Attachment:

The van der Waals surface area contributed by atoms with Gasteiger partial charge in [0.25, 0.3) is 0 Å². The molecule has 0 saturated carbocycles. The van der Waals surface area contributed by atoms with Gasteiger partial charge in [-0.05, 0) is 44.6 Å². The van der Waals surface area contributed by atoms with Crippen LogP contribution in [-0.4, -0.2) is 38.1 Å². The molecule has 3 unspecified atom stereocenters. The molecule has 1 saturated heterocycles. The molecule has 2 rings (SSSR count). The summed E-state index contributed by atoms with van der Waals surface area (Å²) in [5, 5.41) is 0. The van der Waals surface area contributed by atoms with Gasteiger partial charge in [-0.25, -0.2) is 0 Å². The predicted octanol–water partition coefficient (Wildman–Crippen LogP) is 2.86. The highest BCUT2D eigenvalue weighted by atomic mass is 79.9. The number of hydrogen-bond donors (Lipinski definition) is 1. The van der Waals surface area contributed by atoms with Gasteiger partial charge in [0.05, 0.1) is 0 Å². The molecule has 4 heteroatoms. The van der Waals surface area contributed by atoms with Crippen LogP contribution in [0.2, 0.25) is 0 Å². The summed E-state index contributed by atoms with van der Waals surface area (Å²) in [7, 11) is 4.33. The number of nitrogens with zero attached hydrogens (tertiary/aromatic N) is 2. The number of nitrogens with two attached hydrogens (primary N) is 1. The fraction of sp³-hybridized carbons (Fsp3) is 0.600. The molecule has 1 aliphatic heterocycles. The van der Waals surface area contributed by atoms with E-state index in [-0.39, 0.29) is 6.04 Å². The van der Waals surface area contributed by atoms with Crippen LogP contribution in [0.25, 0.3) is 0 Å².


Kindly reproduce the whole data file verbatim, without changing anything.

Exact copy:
The van der Waals surface area contributed by atoms with Gasteiger partial charge in [0.25, 0.3) is 0 Å². The molecule has 0 saturated carbocycles. The van der Waals surface area contributed by atoms with Gasteiger partial charge in [-0.05, 0) is 44.6 Å². The van der Waals surface area contributed by atoms with Crippen LogP contribution in [-0.4, -0.2) is 38.1 Å². The molecule has 3 unspecified atom stereocenters. The molecule has 1 saturated heterocycles. The molecule has 2 rings (SSSR count). The summed E-state index contributed by atoms with van der Waals surface area (Å²) in [5, 5.41) is 0. The van der Waals surface area contributed by atoms with Gasteiger partial charge in [-0.25, -0.2) is 0 Å². The predicted octanol–water partition coefficient (Wildman–Crippen LogP) is 2.86. The highest BCUT2D eigenvalue weighted by atomic mass is 79.9. The number of hydrogen-bond donors (Lipinski definition) is 1. The van der Waals surface area contributed by atoms with Gasteiger partial charge in [0.05, 0.1) is 0 Å². The molecule has 4 heteroatoms. The van der Waals surface area contributed by atoms with Crippen LogP contribution in [0.2, 0.25) is 0 Å². The summed E-state index contributed by atoms with van der Waals surface area (Å²) in [7, 11) is 4.33. The number of nitrogens with zero attached hydrogens (tertiary/aromatic N) is 2. The number of nitrogens with two attached hydrogens (primary N) is 1. The fraction of sp³-hybridized carbons (Fsp3) is 0.600. The molecule has 1 aliphatic heterocycles. The van der Waals surface area contributed by atoms with E-state index in [-0.39, 0.29) is 6.04 Å². The van der Waals surface area contributed by atoms with Crippen LogP contribution in [0.25, 0.3) is 0 Å².